We believe our house is ideally situated for utilizing a solar greenhouse but want to go about it in the correct way. could you please advise us? Mr. and Mrs. Leonard Alexander East Longmeadow, Mass.
A solar greenhouse is a great idea for cutting the winter heating bill if you're able to use one on your property. They are not limited to any one style, size, or use, according to the Northeast Solar Energy Center in Boston. further , they are all designed with the sun and other natural elements in mind.
You can, in fact, design your own solar greenhouse, buy the materials, and build it yourself. There is plenty of information on the subject these days.
Why don't you drop a line to the Northeast Solar Energy Center, 570 Atlantic Avenue, Boston, Mass. 02110, and ask for a free copy of the "Solar Greenhouse Bibliography and List of Plans." It's jampacked with information books and plans for the interested homeowners.
For example, "The Solar Greenhouse Book," edited by J.C. McCullagh, is offered by Rodale Press, Emmaus, Pa. 18049 for $8.95. "The Food and Heat Producing Solar Greenhouse," written by R. Fisher and B. Yanda, is available from John Muir publications, PO Box 613, Santa Fe, N.M. 87501 for $6.50.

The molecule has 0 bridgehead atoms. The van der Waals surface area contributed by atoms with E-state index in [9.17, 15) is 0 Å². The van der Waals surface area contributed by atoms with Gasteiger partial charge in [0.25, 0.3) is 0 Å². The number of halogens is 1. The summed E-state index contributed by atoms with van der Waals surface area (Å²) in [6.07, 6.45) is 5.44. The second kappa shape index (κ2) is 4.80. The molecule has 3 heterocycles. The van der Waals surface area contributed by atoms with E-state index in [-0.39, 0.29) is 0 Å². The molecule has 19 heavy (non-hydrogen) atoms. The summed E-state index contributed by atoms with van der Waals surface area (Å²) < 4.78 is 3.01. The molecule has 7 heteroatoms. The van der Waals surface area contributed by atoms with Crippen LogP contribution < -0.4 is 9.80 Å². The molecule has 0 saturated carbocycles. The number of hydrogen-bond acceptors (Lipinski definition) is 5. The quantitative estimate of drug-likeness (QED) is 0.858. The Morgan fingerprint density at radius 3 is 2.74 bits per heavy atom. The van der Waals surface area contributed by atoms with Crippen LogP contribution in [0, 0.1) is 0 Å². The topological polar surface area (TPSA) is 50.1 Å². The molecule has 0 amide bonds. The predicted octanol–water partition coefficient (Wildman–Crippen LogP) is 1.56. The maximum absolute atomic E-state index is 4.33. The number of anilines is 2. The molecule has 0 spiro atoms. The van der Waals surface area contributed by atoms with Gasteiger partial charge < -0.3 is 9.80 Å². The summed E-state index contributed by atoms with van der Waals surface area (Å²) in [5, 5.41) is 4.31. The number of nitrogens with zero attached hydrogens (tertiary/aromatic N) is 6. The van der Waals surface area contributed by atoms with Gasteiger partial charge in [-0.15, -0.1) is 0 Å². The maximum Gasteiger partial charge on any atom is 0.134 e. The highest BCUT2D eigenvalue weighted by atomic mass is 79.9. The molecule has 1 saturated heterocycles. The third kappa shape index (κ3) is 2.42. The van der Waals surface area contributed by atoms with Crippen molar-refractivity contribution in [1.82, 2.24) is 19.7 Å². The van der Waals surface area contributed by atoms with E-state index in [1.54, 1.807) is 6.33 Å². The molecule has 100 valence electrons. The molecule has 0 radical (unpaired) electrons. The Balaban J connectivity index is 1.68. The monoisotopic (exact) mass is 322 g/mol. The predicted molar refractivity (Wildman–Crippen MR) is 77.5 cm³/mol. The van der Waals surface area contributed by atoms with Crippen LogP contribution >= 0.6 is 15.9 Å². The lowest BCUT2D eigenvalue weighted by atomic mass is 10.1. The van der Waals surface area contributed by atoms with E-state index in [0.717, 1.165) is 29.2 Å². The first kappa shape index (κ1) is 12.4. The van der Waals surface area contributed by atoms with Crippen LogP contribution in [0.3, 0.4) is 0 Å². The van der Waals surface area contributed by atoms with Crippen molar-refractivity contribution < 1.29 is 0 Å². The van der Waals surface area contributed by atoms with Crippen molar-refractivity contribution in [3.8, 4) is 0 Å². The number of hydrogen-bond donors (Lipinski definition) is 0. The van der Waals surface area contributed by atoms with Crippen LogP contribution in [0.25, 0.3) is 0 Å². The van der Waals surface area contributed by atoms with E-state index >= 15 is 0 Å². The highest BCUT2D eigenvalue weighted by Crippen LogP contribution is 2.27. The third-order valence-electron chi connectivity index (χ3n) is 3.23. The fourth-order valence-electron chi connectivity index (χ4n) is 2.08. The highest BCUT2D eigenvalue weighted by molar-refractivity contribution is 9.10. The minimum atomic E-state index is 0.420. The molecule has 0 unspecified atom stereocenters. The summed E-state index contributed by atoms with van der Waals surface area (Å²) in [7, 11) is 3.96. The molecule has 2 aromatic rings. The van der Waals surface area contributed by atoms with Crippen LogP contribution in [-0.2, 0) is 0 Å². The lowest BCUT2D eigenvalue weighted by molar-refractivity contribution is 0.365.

Your local public library should have a file of articles and reports on the subject. Ask the librarian.
The September 1978 issue of Popular Science magazine had an article entitled "Solar Greenhouses: Energy Misers Trap Solar Heat" by R. Stepler.
So far as plans are concerned, you can get a copy of "An Attached Solar Greenhouse," by William F. Yanda and Susan B. Yanda, by writing to The Lightening Tree, PO Box 1837, Santa Fe, N.M. 87501. The cost is $1.75. It includes step-by-step instructions for the design, construction, and operation of a solar greenhouse, according to the informational sheet in front of me.
Frank Schiavo of San Jose, Calif., built a 40-foot-long, 8-foot-wide solar greenhouse -- or sun room, as he calls it -- for a total cost of $3,861.66. More than half the cost will go back to him because of federal and state tax credits.
Don't forget that the Internal Revenue Service provides a substantial tax benefit until the mid-1980s to people who install energy-conserving systems in their homes and otherwise try to reduce their use of energy.
It's a growing field and it could help to cut your fuel bill next winter.
If you have a question on how to save energy -- in your home, your car, on the water -- send it to ENERGY, The Christian Science Monitor, One Norway Street , Boston, MA 02115.